What will a Wild Swimming Session Look Like?

Like this???

Portobello Beach circa 1900

A flashback to the bygone days of the Golden age of the Victorian and Edwardian resorts. The number of brave souls venturing into the sea here at Portobello, increases daily. It lifts my spirits and at the same time sends ripples of fear through me. Where will they gain their knowledge of safety and good procedures? The Victorians used bathing machines to enter the water, paddling in the shallows in their bloomers.

So would you like to start Swimming Outdoors?

If the answer is yes, then read on. It is a life changing activity, with physical, mental and social benefits. You won’t regret the decision to get started – unless – you have a poor experience early in your Open Water journey.

You should begin by deciding who you are going to rely on to introduce you to this wonderful experience. Maybe you have a friend who is already swimming and might let you tag along. Maybe you will search out a Facebook or a Whats App group, who will offer lots of advice on local venues, what to buy and perhaps access to a swim buddy system. Or maybe you will invest in a few swim lessons with a trained coach. We can guide you to what equipment you might like to invest in, depending on your aims for your Open Water journey. We will spend time finding out about your previous experience in swimming and in Open Water and Outdoor Pursuits. We will tailor sessions to individual needs, take account of cold water tolerance and transferable knowledge. You will be given advice on procedures to adopt both in and out of the water, in order to ensure that you have a pleasant and successful swim session.

My primary sport has always been skiing and I see the learning and teaching within these sports as being very similar. It is unlikely that you would go skiing without having a few basic lessons. You would take a few lessons and get some pointers of things you could work on. You would go off by yourself or in a social group and practice these things, using your companions as sounding boards. Somewhere down the line you would go back for another few lessons to move you up another level in terms of performance or indeed to relearn some of the basics when the new season starts. If you view Open Water swimming as an Outdoor Pursuit, perhaps you will consider the safety aspects carefully before embarking upon the experience.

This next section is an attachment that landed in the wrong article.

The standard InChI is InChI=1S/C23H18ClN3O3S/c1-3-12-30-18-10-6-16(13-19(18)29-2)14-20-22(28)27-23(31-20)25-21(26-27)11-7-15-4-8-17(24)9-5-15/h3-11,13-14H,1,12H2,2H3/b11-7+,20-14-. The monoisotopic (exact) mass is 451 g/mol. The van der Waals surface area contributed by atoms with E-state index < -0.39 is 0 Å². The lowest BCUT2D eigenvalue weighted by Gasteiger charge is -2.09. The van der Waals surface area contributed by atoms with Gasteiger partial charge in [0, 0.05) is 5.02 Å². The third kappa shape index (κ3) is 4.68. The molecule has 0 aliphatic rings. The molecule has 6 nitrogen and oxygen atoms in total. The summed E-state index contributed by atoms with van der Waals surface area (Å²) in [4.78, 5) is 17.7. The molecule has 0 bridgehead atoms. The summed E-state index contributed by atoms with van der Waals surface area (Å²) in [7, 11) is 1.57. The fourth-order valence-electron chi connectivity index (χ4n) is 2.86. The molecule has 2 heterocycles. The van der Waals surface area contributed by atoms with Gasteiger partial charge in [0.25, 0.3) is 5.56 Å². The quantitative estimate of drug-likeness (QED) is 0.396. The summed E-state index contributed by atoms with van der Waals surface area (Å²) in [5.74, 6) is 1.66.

So what should you expect a swim lesson to look like?

Meet Maree at the agreed venue. Look out for the branded Royal Blue and Black Kit..

Meet Maree at the agreed venue. Look out for the branded Royal Blue and Black Kit.

We spread ourselves out and then chat through your Open Water swim experience, your aims for the future, the kit you have with you and some basic safety considerations.

Getting changed is not an easy process for anyone. Bring loose clothing and a large towel or changing robe to hide under!!

You can choose to swim in your swimsuit or in your wetsuit. I suggest neoprene footwear and gloves, as well as a hat or swim cap and perhaps a tow float.